Ticketmaster Summer in Stages

Dick Whittington and His Cat

Mark Ravenhill
Barbican Theatre
(2006)

Production photo: Dick and his cat

Who'd have thought it? Mark Ravenhill, one of the finest exponents of In-Yer-Face theatre and best known for a play whose title is rarely, if ever printed in full, has been chosen by the Barbican to charm little children, while at the same time keeping their parents happy.

Ravenhill might have been an unexpected choice to write the Barbican's 2006 pantomime but with his tremendous sense of humour, happily mixing the corny and sophisticated, he triumphs.

Director Edward Hall is an expert in cross-dressing casts, indeed his Propeller Company regularly does Shakespeare without a woman in sight. In this case, his two leading performers, Summer Strallen as the boyish charmer who will eventually become Lord Mayor of London and Roger Lloyd Pack playing flirtatious but very glamorous Sarah the Cook, ham it up like mad wearing what might have been each other's clothing.

Miss Strallen portrays Dick Whittington, a lad from Gloucestershire who is told by a charmingly chubby cockney fairy (hardly a first for the playwright) played by Debbie Chazen, that fame and fortune awaits him in London.

His cat, Derek Elroy's Tommy, is granted the magical powers and, for whatever reason, when he is not smiting London's rats with impressive martial-arts skills, spends the whole evening doing impressions of an enthusiastic wicketkeeper.

On his arrival in London, Dick immediately discovers two imperatives. One is to rid a terrified City of those rats, led by a sinister and very sibilant King Rat played by Nickolas Grace, and the other is to win the hand of the ash blonde, Pre-Raphaelite beauty Alice Fitzwarren.

They would certainly make a great couple. The principal boy is nothing less than thigh-slappingly handsome in his boots, which reach all way to those thighs and his tunic which does not. Caroline Sheen plays his amour as a pretty little thing with a comically expressive face.

Our hero's path is blocked by Alice's father, the amazingly, amusingly, alliterative Alderman Fitzwarren played by panto expert Sam Kelly. He unreasonably insists that any son-in-law of his must not only become a millionaire (and this is 1378 when £1 million meant something) but also Lord Mayor of London.

Where any sensible lad would just have moved on to the next beauty with knee-length hair, Dick after joining Alice in a charming duet "Like You", one of the few memorable songs of a rather bland musical evening, is smitten. However, the path of true love needs a few by-ways and with the aid of King Rat Dick suddenly finds himself banished as a burglar.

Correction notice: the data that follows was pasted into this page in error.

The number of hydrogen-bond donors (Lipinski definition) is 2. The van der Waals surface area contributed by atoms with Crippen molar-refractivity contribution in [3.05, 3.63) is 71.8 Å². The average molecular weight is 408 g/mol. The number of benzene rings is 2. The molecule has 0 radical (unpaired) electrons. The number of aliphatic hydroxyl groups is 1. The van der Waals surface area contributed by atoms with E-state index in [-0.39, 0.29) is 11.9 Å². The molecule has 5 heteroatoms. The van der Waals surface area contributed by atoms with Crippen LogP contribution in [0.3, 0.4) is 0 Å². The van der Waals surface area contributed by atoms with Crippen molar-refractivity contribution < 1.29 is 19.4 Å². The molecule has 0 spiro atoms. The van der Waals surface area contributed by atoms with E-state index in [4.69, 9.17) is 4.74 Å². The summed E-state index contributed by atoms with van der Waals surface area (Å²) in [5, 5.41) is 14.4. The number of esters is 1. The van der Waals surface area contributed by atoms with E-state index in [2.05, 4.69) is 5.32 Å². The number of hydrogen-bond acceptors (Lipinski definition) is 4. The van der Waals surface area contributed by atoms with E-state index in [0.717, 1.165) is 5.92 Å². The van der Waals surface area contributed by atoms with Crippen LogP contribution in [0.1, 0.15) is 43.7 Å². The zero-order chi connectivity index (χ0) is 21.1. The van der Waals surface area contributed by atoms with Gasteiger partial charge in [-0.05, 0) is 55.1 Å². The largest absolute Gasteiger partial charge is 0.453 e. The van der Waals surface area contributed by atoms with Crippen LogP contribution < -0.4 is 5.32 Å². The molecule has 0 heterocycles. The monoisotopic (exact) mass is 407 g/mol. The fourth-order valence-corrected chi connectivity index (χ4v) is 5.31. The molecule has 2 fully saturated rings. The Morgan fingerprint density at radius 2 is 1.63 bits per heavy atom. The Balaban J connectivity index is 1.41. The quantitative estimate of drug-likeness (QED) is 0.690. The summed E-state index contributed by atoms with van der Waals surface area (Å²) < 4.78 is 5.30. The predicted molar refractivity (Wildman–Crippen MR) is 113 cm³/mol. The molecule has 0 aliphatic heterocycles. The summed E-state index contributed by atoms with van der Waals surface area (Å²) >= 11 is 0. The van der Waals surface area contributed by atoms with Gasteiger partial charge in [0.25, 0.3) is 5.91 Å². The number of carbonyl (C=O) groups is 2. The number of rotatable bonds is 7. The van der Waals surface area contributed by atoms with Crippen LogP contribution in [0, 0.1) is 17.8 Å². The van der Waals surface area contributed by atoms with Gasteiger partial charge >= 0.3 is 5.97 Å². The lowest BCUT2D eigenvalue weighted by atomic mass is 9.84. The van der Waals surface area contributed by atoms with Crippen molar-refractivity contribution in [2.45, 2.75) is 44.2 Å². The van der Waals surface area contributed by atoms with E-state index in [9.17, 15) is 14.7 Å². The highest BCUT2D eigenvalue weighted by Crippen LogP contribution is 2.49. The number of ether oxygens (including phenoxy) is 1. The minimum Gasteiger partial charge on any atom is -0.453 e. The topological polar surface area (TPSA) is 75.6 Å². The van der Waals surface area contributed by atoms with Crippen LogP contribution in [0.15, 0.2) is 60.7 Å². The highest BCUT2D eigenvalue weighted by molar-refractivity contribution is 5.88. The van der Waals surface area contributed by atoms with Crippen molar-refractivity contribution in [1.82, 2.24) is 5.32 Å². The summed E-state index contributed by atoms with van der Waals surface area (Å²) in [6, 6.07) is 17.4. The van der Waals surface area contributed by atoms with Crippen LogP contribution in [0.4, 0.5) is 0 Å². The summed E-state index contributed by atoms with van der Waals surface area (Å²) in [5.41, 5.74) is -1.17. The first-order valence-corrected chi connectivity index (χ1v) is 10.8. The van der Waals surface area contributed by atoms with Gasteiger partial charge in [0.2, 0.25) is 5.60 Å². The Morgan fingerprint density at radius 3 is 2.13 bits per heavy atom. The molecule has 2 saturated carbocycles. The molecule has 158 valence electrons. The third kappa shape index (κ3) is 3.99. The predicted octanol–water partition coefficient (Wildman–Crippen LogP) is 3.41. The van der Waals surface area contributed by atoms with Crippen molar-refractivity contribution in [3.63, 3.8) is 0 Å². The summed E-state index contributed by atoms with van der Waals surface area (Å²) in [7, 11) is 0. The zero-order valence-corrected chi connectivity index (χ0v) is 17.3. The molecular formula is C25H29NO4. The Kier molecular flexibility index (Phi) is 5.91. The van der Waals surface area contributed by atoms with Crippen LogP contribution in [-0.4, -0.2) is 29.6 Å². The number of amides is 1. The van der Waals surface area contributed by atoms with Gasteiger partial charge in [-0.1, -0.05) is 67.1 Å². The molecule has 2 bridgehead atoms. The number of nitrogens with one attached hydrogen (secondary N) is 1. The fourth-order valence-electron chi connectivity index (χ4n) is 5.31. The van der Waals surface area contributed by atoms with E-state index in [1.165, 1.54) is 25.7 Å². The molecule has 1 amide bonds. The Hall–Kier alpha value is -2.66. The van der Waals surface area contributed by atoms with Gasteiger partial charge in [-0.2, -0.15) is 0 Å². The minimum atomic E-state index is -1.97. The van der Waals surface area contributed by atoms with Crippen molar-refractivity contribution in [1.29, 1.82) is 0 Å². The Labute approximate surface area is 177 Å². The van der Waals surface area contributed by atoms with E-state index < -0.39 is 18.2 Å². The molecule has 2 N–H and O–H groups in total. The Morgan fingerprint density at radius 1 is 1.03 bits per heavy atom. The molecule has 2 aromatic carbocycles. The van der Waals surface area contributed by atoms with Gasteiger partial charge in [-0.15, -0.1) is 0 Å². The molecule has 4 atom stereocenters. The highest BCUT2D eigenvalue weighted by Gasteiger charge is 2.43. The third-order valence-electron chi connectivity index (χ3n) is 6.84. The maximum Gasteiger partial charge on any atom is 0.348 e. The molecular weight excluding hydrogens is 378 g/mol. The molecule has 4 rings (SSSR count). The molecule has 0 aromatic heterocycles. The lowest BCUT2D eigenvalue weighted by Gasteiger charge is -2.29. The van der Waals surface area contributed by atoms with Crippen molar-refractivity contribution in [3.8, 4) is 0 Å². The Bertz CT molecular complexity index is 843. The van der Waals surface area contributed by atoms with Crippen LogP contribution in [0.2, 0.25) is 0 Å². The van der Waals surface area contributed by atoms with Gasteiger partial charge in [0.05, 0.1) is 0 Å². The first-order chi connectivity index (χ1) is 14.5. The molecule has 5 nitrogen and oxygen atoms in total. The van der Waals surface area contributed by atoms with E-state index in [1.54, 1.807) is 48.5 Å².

This is panto though, and aided by Sarah, Tommy and the narcoleptic Totally Lazy Jack, a Market Boy played by Danny Worters who recently had a similar role at the National, albeit 700 years later, Dick effortlessly wins the day and the girl. Not only that but he is well set to become Lord Mayor of London not once but three times as his fairy foretells.

Mark Ravenhill and Edward Hall have ensured that this new version of an old classic has greater sophistication and modernity than is sometimes found in genre with massive appeal to adults as well as children. Even so, it does not eschew the necessary entertainments with sweet-throwing, communal singing and kids on stage, as well as the newer-fangled powerful water pistols to soak the punters.

The little ones certainly have a great time and, on press night, a tiny blonde haired girl in Row P, who cannot have been more than seven, threatened to burst a blood vessel with hecklings, behind yous and even on occasion high-pitched screams.

With their background in musicals rather than TV soaps, Mesdames Strallen and Sheen are ideal for this kind of work with ability as both actors and singers. They are well complemented by those high-quality comedians Sam Kelly and Roger Lloyd Pack, the latter carrying a big burden with a large role and many glamorous costumes to get into and out of.

This is generally an extremely entertaining and attractive evening, with the action taking place within Michael Howells' cardboard cut-out sets and the characters dressed in vibrant colours.

This is the kind of pantomime that could even win over those who still dread such events after bad childhood experiences, thanks to a cracking script packed with both visual and verbal humour delivered almost without exception with the greatest panache. If you only go to one pantomime this year, make it the In-Yer-Face one.

Reviewer: Philip Fisher